Tesla Going Private Could Hit Many ETFs

August 07, 2018

Today, Tesla CEO and founder Elon Musk took investors by surprise when he tweeted that he was considering taking the company private, should Tesla's share price hit $420.

The legitimacy of Musk's statement is anybody's guess. (The number 420, for example, is commonly associated with marijuana enthusiasts.) Regardless, the news sent Tesla share prices soaring, even leading to a midday trading halt at $367/share.

As of Tuesday afternoon, Tesla had published an email Musk sent to employees stating that a final decision to take Tesla private had not yet been made. But the possibility alone leaves investors, particularly ETF investors, in an uncertain place.

All together, 103 ETFs hold some 4.8 million shares of Tesla, worth a combined $1.45 billion. If Tesla goes private, what happens to those holdings?

When A Stock Goes Private

Public companies going private again is unusual, but not unheard of. For example, in 2005, KKR, Bain Capital and Vornado took Toys 'R' Us private; in 2013, Dell Technologies went private, only to go public again last month.

To transition a stock from the public markets back to private status, first, a group of investors must purchase the majority of the company's outstanding shares. Then the company delists from public exchanges.

From a regulatory standpoint, this is typically a much easier process than launching an IPO. In fact, the hardest part of going private is usually coming up with a tempting-enough offer for the company's existing shareholders, so that the majority is willing to sell their shares to the private bidder.

Often, that private bidder ends up paying a substantial premium above the stock's current market value to acquire the majority of shares.

Furthermore, once the tender offer for the public shares is made, the shareholders and the board of directors still need to approve the buyout. (Musk alluded to this in the letter he wrote to employees, stating that his proposal would "ultimately be finalized through a vote of our shareholders" first.)

Institutions Have Major Say

Naturally, larger shareholders have more sway about how the buyout process unfolds than mom-and-pop investors. "It's actually institutions, including mutual funds and ETFs, that own big blocks of stock that would be most likely to dictate the terms," said Dave Nadig, managing director of ETF.com.

In this particular case, no single ETF holds a significant amount of shares outstanding or market value of Tesla. The greatest market value held by any one ETF is $389 million, by the Invesco QQQ Trust (QQQ). That's just 0.64% of Tesla's total current market value of $61 billion.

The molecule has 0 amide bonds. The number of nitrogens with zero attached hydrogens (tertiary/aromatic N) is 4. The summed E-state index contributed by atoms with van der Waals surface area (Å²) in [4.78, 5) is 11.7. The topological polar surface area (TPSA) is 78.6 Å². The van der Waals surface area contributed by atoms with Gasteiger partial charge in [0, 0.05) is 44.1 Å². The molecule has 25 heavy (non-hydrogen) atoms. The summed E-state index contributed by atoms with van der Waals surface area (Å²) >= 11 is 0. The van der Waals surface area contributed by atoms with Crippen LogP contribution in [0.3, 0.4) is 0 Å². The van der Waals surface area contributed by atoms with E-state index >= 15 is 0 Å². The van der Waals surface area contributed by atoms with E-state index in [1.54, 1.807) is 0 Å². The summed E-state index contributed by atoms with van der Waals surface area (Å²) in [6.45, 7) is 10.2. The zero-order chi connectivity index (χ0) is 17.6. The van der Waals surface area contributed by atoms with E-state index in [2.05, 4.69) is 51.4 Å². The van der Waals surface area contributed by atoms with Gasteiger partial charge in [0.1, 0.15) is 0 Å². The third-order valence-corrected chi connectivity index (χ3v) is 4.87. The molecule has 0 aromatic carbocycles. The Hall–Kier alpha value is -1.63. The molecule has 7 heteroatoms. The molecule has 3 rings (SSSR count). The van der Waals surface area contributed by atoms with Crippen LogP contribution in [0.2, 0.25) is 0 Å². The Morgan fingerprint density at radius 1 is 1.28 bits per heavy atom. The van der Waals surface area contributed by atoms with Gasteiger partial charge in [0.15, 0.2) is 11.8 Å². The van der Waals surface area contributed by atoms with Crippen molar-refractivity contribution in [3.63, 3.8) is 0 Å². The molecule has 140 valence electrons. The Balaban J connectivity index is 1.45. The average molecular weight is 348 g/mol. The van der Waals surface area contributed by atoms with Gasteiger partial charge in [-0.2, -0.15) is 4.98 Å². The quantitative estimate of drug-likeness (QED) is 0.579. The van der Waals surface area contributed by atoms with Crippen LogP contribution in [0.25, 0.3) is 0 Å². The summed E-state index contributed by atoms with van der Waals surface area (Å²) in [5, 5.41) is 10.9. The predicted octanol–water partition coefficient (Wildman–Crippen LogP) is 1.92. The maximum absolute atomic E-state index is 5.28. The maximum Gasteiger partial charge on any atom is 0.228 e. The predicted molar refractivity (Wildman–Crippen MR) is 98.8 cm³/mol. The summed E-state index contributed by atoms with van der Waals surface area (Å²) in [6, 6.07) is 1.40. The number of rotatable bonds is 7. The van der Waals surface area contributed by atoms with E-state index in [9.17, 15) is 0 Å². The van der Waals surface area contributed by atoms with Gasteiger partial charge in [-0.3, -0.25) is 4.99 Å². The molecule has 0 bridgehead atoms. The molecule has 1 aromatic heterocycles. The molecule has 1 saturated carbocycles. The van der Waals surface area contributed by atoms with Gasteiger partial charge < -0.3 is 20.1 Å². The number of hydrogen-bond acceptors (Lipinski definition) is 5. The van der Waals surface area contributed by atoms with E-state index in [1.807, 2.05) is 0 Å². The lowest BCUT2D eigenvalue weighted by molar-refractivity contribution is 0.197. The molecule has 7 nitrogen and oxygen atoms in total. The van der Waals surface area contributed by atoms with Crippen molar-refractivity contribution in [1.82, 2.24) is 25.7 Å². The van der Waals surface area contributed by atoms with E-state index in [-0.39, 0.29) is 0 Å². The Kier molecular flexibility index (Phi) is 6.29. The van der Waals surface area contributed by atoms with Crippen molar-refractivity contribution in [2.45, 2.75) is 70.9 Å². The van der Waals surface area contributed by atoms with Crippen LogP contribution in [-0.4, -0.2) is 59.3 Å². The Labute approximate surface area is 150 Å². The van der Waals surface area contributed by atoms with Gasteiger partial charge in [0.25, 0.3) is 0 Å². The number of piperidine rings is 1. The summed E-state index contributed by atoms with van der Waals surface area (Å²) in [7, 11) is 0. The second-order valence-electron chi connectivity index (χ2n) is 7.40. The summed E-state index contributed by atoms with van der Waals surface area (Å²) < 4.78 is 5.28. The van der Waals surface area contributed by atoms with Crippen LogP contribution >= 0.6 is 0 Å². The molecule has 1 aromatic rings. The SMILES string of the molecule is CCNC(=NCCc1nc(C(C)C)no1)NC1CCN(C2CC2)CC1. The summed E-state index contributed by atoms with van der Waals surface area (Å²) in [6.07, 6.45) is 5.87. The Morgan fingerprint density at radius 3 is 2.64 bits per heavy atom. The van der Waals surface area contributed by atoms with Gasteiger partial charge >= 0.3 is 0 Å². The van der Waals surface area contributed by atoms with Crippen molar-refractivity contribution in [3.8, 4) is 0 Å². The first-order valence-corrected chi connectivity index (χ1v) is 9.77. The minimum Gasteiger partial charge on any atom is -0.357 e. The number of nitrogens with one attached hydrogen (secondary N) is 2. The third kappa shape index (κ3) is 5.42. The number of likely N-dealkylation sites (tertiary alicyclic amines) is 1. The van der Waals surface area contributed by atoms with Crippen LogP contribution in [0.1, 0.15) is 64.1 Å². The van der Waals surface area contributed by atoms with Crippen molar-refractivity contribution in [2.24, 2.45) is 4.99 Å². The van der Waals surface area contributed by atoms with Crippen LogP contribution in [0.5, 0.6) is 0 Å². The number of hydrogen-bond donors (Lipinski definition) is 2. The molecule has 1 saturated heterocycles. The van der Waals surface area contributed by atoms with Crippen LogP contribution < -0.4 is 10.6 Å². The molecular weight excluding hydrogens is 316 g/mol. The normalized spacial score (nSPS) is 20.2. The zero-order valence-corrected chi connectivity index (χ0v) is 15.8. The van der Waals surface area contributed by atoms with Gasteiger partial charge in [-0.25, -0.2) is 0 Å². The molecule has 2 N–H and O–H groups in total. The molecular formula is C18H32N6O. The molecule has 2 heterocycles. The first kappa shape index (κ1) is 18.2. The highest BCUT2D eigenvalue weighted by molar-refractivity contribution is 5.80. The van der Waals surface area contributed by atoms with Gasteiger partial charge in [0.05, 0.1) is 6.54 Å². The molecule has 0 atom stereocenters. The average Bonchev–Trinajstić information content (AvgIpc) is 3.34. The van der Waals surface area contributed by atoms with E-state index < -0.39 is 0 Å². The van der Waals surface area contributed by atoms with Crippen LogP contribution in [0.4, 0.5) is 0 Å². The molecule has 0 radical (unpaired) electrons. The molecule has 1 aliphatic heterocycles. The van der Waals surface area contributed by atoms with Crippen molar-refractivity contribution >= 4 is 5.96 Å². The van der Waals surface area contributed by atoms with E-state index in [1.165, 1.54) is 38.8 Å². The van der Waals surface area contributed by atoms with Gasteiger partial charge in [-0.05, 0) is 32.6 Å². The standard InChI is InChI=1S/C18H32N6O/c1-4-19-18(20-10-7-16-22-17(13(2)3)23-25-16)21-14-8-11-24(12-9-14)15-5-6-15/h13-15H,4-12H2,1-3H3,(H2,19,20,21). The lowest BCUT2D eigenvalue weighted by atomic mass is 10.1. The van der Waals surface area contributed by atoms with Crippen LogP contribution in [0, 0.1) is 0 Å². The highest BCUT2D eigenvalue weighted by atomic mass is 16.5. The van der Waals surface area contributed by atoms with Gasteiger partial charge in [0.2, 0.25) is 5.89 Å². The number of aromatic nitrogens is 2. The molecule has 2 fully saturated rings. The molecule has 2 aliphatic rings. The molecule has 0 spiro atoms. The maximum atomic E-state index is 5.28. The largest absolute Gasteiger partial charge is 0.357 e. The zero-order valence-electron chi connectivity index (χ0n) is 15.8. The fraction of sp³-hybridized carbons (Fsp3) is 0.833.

Other ETFs with significant monetary stakes in Tesla include four massive Vanguard funds, including the $102 billion Vanguard Total Stock Market ETF (VTI); the $36 billion Vanguard Growth ETF (VUG); and two ARK ETFs, the ARK Innovation ETF (ARKK) and the ARK Web x.0 ETF (ARKW).

 

ETFs Holding Highest Amount Of Tesla, By Market Value
Ticker Fund TSLA Allocation TSLA Market Value ($M)
QQQ Invesco QQQ Trust 0.59% 388.76
VTI Vanguard Total Stock Market ETF 0.16% 151.29
VUG Vanguard Growth ETF 0.38% 134.90
IWF iShares Russell 1000 Growth ETF 0.30% 127.80
ARKK ARK Innovation ETF 7.95% 93.16
VXF Vanguard Extended Market ETF 0.89% 57.25
LIT Global X Lithium & Battery Tech ETF 4.66% 42.16
ARKW ARK Web x.0 ETF 6.06% 40.74
VCR Vanguard Consumer Discretionary ETF 1.31% 37.81
IWB iShares Russell 1000 ETF 0.15% 30.18

 

But ETFs aren't the only products offered by big beneficial owners like Vanguard, BlackRock or State Street Global Advisors. Enormous asset managers own Tesla stock across a range of investment vehicles, including mutual funds, ETFs, private accounts and so forth.

Mutual fund giant T. Rowe Price owns 9% of Tesla, according to the most recent 13-F filings; while Fidelity owns 8%. Vanguard and BlackRock each own 4%. (In contrast, Elon Musk himself owns 22% of the company.)

Should these large beneficial owners band together, they would be in a position to demand the tender offer most favorable to their interests—and to the interests of their clients.

(Conceivably, these shareholders could also challenge the proposed privatization in court if they felt there was a good reason not to take the company private. However, that would be a difficult case to win, especially given that Musk later tweeted that he would establish a special purpose fund so that investors could remain invested in the company.)

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